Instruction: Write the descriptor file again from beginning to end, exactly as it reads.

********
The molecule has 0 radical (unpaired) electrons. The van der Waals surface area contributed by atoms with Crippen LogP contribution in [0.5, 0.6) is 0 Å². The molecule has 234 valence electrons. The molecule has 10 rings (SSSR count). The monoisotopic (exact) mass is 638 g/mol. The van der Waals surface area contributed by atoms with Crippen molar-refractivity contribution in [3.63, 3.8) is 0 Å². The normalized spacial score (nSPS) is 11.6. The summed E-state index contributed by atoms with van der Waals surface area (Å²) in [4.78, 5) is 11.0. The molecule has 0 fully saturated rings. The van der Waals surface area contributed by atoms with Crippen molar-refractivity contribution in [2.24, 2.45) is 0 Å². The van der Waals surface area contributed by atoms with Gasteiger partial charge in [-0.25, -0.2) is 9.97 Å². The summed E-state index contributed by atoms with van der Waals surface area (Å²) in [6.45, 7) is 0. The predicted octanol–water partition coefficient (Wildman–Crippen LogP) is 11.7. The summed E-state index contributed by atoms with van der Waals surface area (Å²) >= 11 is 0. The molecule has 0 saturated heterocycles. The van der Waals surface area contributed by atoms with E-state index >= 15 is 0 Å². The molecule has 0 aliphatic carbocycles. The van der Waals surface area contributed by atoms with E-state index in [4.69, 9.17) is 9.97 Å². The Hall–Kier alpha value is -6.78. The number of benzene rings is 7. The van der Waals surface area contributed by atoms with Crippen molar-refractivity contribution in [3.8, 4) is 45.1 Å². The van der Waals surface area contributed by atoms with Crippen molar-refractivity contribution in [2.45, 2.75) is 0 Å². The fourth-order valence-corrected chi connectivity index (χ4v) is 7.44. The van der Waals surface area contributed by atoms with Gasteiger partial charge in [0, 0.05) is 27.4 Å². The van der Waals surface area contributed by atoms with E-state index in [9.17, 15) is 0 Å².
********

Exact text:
The molecule has 0 radical (unpaired) electrons. The van der Waals surface area contributed by atoms with Crippen LogP contribution in [0.5, 0.6) is 0 Å². The molecule has 234 valence electrons. The molecule has 10 rings (SSSR count). The monoisotopic (exact) mass is 638 g/mol. The van der Waals surface area contributed by atoms with Crippen molar-refractivity contribution in [3.63, 3.8) is 0 Å². The normalized spacial score (nSPS) is 11.6. The summed E-state index contributed by atoms with van der Waals surface area (Å²) in [4.78, 5) is 11.0. The molecule has 0 fully saturated rings. The van der Waals surface area contributed by atoms with Crippen molar-refractivity contribution in [2.24, 2.45) is 0 Å². The van der Waals surface area contributed by atoms with Gasteiger partial charge in [-0.25, -0.2) is 9.97 Å². The summed E-state index contributed by atoms with van der Waals surface area (Å²) in [6.45, 7) is 0. The predicted octanol–water partition coefficient (Wildman–Crippen LogP) is 11.7. The summed E-state index contributed by atoms with van der Waals surface area (Å²) >= 11 is 0. The molecule has 0 saturated heterocycles. The van der Waals surface area contributed by atoms with E-state index >= 15 is 0 Å². The molecule has 0 aliphatic carbocycles. The van der Waals surface area contributed by atoms with E-state index in [4.69, 9.17) is 9.97 Å². The Hall–Kier alpha value is -6.78. The number of benzene rings is 7. The van der Waals surface area contributed by atoms with Crippen molar-refractivity contribution in [3.8, 4) is 45.1 Å². The van der Waals surface area contributed by atoms with Crippen molar-refractivity contribution in [2.45, 2.75) is 0 Å². The fourth-order valence-corrected chi connectivity index (χ4v) is 7.44. The van der Waals surface area contributed by atoms with Gasteiger partial charge in [0, 0.05) is 27.4 Å². The van der Waals surface area contributed by atoms with E-state index in [9.17, 15) is 0 Å².